13. Well, Frau Dr(in) phil. London, titles as used by Viennese waiters are often sham courtesy and hospitality: ‘What can I fetch for you, Herr Professor/Frau Hofrätin’ to an offduty dustman/ charlady.

    It would certainly have been Frau Drin med. doing the suing for title misuse and not the authorities.

  14. Lucy Kellaway addresses Ketchupgate in her column in today’s FT. She points out that it’s what we *don’t* know that makes the story interesting, rather than the alleged details that have been published. Which leads to the following questions:

    – If you spill ketchup on somebody’s clothes (and how on earth do you manage to do that in the first place?), isn’t it normal courtesy to offer to pay the dry cleaning costs? As Lucy K. points out, the lawyer’s e-mail would indicate that this is what happened.
    – Where on earth can you get a pair of trousers cleaned for four quid? As Lucy K. points out, not in the suburbs, so hardly likely in the City.
    – If somebody’s been away from the office for a few days due to a sudden death in the family, that sort of news travels fast, even to “senior associates” (which if I remember correctly aren’t *that* high up the ladder in the first place. AMM: correct me if I’m wrong).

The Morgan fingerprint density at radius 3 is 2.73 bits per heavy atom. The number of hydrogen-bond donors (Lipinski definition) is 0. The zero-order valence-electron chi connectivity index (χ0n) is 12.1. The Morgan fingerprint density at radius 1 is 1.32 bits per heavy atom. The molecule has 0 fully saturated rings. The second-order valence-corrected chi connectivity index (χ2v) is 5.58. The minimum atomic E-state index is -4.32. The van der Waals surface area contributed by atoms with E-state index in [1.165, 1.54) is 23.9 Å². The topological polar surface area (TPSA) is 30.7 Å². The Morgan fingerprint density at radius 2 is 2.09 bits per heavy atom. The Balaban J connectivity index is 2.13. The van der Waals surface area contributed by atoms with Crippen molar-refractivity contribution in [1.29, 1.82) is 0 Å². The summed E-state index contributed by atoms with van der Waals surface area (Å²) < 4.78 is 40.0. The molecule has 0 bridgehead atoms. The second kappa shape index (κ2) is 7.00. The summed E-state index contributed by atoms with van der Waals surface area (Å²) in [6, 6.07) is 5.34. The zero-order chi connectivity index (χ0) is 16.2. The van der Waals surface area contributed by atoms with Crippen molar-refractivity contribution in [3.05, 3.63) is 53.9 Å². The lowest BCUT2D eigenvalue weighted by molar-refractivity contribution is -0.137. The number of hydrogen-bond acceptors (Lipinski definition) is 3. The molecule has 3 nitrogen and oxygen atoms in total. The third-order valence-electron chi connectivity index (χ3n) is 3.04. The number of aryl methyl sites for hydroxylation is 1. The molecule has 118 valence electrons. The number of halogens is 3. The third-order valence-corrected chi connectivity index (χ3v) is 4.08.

At any rate, Lucy Kellaway correctly identifies the hidden power of e-mail and suggests that if you have to use e-mail, don’t do it for anything more important than the office stationery order.

    It’s rather like the e-mails we get from customers with extremely sensitive business-cricital corporate material in an unencrypted, non-password-protected Word file, and the e-mail header says “Extremely Confidential, Do Not Forward To Third Parties” (sometimes all caps). We’ve been trying to educate our customers, but are having very little success. One of our banking customers has told us they’re aware of the issue, but their IT people won’t let them send encrypted or password-protected files through the firewall !!!

  15. I’m unsure, Robin, about Senior Associates not being that high up the ladder i.e. at B&M. Their website gives no clues. ‘In my City of London day’, there were – in the pecking order -Assistant Solicitors who, if long-serving, would nowadays in the huge ‘Magic Circle’ firms turn into (nasty, promotion-frustrated) ‘Senior Associates’ – one rung down from (nasty, promotion-frustrated) Junior Partners who go gunning for (pleasant made-it) Senior Partnership.

    Many Assistant Sols. gunning for partnership leave such firms to take up salaried or equity partnerships elsewhere, often in provincial towns.

    Oddly, the B&M website refers to the Chairman and not Senior Partner of the global operation, though it may be have sthg to do with corporate and not LLP status in the US/UK.